Mumbai: Private players may get just a week to hand over gardens
Organisations are skeptical about the BMC’s ability to maintain the plots they have carefully developed; at least one says they will seek legal advice if they get a notice
The BMC may have issued notices to organisations maintaining 36 open spaces in the city, but more are going to follow. Amarsons garden, Bandstand garden, Priyadarshini Park, Bhakti Park garden, some of the biggest open spaces of the city, are among the 216 that will be issued notices in the future with a mere 7 days to hand them over to the civic body. The trusts or citizens’ organisations are skeptical about the BMC’s ability to maintain the plots they have so carefully developed.
The Amarsons garden at Bhulabhai Desai Road and Priyadarshini Park at Nepean Sea Road will also be issued notices. Pics/Nimesh Dave
Following the tremendous backlash to the BMC’s open space policy, the CM ordered municipal commissioner Ajoy Mehta to review the policy and take back all the open spaces given on adoption basis. Various trusts, NGOs, citizens’ groups, corporates etc were given open spaces on adoption basis. They will be given seven days to comply, which effectively means to pass on all control to the BMC. The BMC’s garden department will then deploy security, gardeners etc and officially take over.
Some of the caretakers of the gardens have diligently maintained them for years and are unhappy about the move. Arup Sarbadhikary, president of the Bandra Bandstand Residents’ Trust, which maintains a 10,000 sq m garden at Bandstand, said, “I can’t say if the BMC will maintain this garden the same way. It was like a jungle when the BMC handed the spot over to us. We had to develop it with a lot of effort. Right now it has about 600 trees and shrubs. We have no commercial interest in it whatsoever. We don’t even charge an entry fee.” Sarbadhikary said that they would take legal advice in the matter if they are served a notice too.
The member of another organisation feels the BMC should not penalise parks that were always open to the public. The Malabar Hill Citizens’ Forum maintains Priyadarshini Park. Sushiben Shah, a member said, “How can they simply ask us to handover plots without a show-cause notice or a hearing? The park has always been open to the public. Shouldn’t that be the criteria? The BMC should acquire only those plots where the conditions have been breached. There is a difference between clubs maintained by politicians and public parks. And past experiences of the BMC maintaining open spaces are not good. If we get a notice, we will put our best foot forward.”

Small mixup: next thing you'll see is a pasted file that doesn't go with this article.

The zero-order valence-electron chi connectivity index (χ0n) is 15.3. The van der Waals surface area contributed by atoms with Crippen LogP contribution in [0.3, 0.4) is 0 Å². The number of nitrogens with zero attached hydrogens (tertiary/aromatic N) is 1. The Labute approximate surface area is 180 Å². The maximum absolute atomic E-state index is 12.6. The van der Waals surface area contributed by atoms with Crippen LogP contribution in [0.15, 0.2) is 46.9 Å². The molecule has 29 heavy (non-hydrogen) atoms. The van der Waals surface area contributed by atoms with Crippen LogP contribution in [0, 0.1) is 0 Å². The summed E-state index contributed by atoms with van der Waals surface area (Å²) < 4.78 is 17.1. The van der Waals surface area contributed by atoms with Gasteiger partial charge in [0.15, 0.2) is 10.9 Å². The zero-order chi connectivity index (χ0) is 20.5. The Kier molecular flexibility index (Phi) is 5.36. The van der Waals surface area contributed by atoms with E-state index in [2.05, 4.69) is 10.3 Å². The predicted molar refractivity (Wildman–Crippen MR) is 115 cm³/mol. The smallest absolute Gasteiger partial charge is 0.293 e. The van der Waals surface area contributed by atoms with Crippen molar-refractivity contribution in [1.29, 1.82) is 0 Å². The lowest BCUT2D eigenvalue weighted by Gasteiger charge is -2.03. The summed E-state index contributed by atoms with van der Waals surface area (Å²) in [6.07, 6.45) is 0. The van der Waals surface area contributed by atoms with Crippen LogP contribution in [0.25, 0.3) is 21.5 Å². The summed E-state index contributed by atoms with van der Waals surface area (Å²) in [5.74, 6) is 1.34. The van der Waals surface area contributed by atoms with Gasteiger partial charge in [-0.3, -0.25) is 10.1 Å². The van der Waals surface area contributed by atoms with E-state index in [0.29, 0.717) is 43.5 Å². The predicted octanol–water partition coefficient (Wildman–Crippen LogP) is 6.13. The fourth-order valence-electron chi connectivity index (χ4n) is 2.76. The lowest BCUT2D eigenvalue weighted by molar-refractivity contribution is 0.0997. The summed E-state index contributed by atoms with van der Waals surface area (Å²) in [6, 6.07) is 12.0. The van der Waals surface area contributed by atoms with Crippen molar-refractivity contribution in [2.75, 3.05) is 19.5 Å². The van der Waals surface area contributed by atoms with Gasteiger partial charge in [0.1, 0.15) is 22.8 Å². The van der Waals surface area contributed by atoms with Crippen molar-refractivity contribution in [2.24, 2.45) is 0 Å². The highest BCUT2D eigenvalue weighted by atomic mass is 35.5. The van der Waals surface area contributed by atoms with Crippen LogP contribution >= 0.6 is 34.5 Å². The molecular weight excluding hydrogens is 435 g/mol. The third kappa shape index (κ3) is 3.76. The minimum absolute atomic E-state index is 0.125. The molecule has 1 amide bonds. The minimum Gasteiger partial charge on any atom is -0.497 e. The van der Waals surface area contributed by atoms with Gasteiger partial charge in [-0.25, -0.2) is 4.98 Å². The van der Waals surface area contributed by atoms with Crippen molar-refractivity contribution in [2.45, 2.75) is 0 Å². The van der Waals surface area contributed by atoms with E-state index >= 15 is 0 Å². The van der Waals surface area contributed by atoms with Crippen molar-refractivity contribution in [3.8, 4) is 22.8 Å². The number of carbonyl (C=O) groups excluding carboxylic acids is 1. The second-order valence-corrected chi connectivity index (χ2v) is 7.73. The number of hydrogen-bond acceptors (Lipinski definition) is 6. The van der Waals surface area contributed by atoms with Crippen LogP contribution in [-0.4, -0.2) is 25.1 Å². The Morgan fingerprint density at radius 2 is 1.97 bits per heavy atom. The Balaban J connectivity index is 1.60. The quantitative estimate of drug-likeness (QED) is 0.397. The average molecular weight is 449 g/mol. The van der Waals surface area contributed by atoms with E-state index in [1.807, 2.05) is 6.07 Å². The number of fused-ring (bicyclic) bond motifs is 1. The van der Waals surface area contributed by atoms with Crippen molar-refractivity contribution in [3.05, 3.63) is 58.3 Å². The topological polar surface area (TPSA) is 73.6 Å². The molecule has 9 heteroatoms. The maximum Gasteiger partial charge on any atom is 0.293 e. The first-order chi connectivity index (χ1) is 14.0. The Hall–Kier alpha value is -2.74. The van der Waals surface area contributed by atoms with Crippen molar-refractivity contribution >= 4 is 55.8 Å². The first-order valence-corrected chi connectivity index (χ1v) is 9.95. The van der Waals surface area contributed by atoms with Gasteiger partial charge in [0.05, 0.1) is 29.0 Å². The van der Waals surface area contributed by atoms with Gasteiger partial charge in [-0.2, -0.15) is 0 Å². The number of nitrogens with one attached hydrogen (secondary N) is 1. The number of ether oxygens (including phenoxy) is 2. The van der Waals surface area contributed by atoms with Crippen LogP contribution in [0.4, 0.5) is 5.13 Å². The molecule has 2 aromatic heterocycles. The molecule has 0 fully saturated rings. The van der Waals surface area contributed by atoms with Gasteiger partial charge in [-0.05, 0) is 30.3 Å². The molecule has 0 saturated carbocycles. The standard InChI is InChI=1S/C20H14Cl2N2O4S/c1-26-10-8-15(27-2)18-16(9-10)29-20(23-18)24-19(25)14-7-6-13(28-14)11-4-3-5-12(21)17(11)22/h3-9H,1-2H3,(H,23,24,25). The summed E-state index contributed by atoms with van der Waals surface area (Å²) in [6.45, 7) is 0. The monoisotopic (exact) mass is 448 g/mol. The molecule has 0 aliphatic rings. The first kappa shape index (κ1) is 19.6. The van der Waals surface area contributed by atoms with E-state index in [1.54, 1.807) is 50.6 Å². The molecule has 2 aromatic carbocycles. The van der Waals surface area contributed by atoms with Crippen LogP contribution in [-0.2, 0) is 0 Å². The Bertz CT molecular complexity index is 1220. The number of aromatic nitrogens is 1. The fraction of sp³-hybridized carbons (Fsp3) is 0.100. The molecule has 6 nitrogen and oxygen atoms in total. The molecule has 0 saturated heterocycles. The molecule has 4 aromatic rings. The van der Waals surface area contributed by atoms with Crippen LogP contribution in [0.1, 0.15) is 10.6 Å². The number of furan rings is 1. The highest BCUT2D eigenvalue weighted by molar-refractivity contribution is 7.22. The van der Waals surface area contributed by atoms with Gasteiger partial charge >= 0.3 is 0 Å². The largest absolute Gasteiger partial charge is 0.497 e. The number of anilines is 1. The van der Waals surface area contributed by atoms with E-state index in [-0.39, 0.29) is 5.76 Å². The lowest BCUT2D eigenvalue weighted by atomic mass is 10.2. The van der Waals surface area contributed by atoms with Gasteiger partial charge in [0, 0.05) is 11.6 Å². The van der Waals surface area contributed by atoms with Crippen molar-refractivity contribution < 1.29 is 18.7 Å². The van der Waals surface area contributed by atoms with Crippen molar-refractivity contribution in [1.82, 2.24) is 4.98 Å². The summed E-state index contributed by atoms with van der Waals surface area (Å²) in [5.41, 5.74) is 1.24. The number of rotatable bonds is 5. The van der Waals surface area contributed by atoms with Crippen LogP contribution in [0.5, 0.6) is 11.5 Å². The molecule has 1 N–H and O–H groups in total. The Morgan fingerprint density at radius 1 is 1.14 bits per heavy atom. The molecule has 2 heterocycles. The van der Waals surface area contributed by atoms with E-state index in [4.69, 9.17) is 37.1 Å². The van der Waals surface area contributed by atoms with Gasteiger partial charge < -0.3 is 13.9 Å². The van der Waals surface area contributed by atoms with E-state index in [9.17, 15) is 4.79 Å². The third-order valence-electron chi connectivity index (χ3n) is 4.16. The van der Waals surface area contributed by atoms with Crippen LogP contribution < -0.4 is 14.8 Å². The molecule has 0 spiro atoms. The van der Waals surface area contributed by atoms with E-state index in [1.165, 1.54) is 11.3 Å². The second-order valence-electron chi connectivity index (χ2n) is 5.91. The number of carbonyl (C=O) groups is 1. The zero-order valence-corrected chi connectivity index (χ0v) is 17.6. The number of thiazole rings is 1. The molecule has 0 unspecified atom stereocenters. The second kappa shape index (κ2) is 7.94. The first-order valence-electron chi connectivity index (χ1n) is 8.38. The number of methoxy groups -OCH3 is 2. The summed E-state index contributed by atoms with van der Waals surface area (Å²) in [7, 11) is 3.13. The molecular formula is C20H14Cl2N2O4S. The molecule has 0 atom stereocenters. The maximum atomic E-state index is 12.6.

Shamjibhai Vora, owner of Amarsons stores, which maintains Amarsons garden, said, “I don’t think the BMC will be able to maintain it the way we did. We have spent R3.5 crore on this garden. Truck loads of white sand was especially brought in from Gujarat for this. Our annual expenditure on maintenance is R10-12 lakh. Will a public body do all this? I don’t expect money from them. I just hope they let us maintain it.”
On the other hand, the BMC is sure of maintaining the gardens well. “We are confident of maintaining these spaces. All we have to do is arrange for gardeners, horticulturalists, security and water. We can take the help of agencies for that. Right now we have sent notices to plots where it is possible to take them over immediately. Gradually, all will be sent notices. It is quite a mammoth exercise but we can manage it,” said a senior official from the Gardens Department.
He said that the decision to compensate organisations will be taken by the municipal commissioner. As of now, there is no such provision.
Some of the gardens that will be issued notices include
>> Priyadarshini Park
>> Cuffe Parade garden
>> Colaba woods
>> Garden at Bandstand
>> Amarsons garden
>> Mai Mangeshkar garden, Shivaji Park
>> Meenatai Thackeray garden, Andheri East
>> Bhakti Park garden, Wadala
>> Playground next to Shyam Narayan Thakur school, Kandivli